Education studies and teaching news at Brighton

examples of Natasha Cyanotype artowrk

My Glyndebourne Teaching Arts Residency experience

Natasha Tully is a (Secondary) Art and Design PGCE graduate who undertook an artist residency at Glyndebourne last summer.

We recently caught up with Tash to learn more about her experience and how the residency has supported her in her career since becoming an teacher:

“The best thing about my time at Glyndebourne was reigniting my love for experimentation. As a teacher, I do not have much time to continue exploring my artistic practice, and the Teaching Artists Residency allowed me to do this.

The residency had many advantages, including being able to attend to every opera in the festival run, unrestricted access to most of the beautiful site, including the gardens, and up close and personal contact with the performance and staff.

One performance in particular, The Darkness of The Wreckers, sparked my interest in terms of creating artwork. I felt compelled by the dark and brooding atmosphere of the performance.

The Darkness of The Wreckers was established through lighting and the use of shadows to cast ominous silhouettes of figures both on the sets and through projections on the backdrops. Using this idea as a starting point, I began sketching scenes that lingered in my memory including the noose falling from the tower, the masks worn by the performers, and the movement of the sea from the projections on the backdrop. These stills quickly became animation and I then went on to explore how to convey the atmosphere of the production using watercolor, cyanotype, and textiles.

The (Secondary) Art and Design PGCE supported my time whilst in residency as it provided me with all the pedagogical knowledge I needed. It also allowed me to meet like-minded trainees who shared their own expertise to broaden my repertoire of skills. This enabled me to develop a bank of skills that were well-rounded.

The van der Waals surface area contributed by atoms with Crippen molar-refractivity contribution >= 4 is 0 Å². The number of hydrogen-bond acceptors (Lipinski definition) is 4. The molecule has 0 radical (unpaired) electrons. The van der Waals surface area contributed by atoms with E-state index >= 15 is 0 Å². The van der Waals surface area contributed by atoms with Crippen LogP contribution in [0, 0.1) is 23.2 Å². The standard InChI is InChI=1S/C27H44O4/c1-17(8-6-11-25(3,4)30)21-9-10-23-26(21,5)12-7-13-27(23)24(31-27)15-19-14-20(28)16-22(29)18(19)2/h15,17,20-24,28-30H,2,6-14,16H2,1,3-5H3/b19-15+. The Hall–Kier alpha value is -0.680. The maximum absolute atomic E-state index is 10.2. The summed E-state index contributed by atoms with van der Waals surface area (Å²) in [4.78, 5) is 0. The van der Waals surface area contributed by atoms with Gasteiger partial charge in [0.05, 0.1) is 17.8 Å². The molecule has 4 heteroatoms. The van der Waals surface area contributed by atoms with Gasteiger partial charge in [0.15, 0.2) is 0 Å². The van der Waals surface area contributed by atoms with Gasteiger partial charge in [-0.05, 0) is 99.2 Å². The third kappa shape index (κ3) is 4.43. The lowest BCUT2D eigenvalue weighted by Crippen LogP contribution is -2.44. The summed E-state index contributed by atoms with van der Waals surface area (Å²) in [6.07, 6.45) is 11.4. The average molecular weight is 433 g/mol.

The University of Brighton’s Student Experience fund provided me with additonal financial support. The online form was quick and easy and I was fortunate enough to receive a quick response detailing that I’d been successful in the funding. I had a couple of zoom conversations with my course leader who was extremely keen to hear all about my plans for Glyndebourne and provided warmth and support in the application process.

The funding helped to cover my travel expenses to and from the residency. It contributed towards my materials costs, which gave me the means to explore and experiment with new ideas. It raised my game. Knowing someone was supporting the project only elevated my enthusiasm and drive to make my artwork the best it could be. It was humbling to know that someone else recognized the value of the experience I was presented with. It was also heart-warming to know I had support from behind the scenes from people I had never met before that seemed to believe the job I would be doing for Glyndebourne had value and worth.

I graduated in 2022, and now teach textiles, design & technology, and graphics at a local school in Brighton. I am absolutely loving it and feel so lucky to have found a job that suits me. Every day is different and the enthusiasm, creativity, and outcomes the students produce make every day worth it!

I also maintain my freelance work as an illustrator/animator to keep extending my skills which I can transfer to the students.

Training to Teach at Brighton allowed me to obtain a position teaching a number of subjects that were outside of my comfort zone, I felt well equipped to teach because of the confidence I’d built in those unfamiliar subjects/processes when training.

I have established a working relationship with Glyndebourne and have recently completed further commissioned work for their campaigns for Performance For Schools. The new skills I learnt from creating the artworks in residency have carried into my own practice and will transfer into my teaching when introducing new techniques to my students”.

To read more about Tash’s residency and see more of her work, follow her blog at

Christina Camm • January 30, 2023

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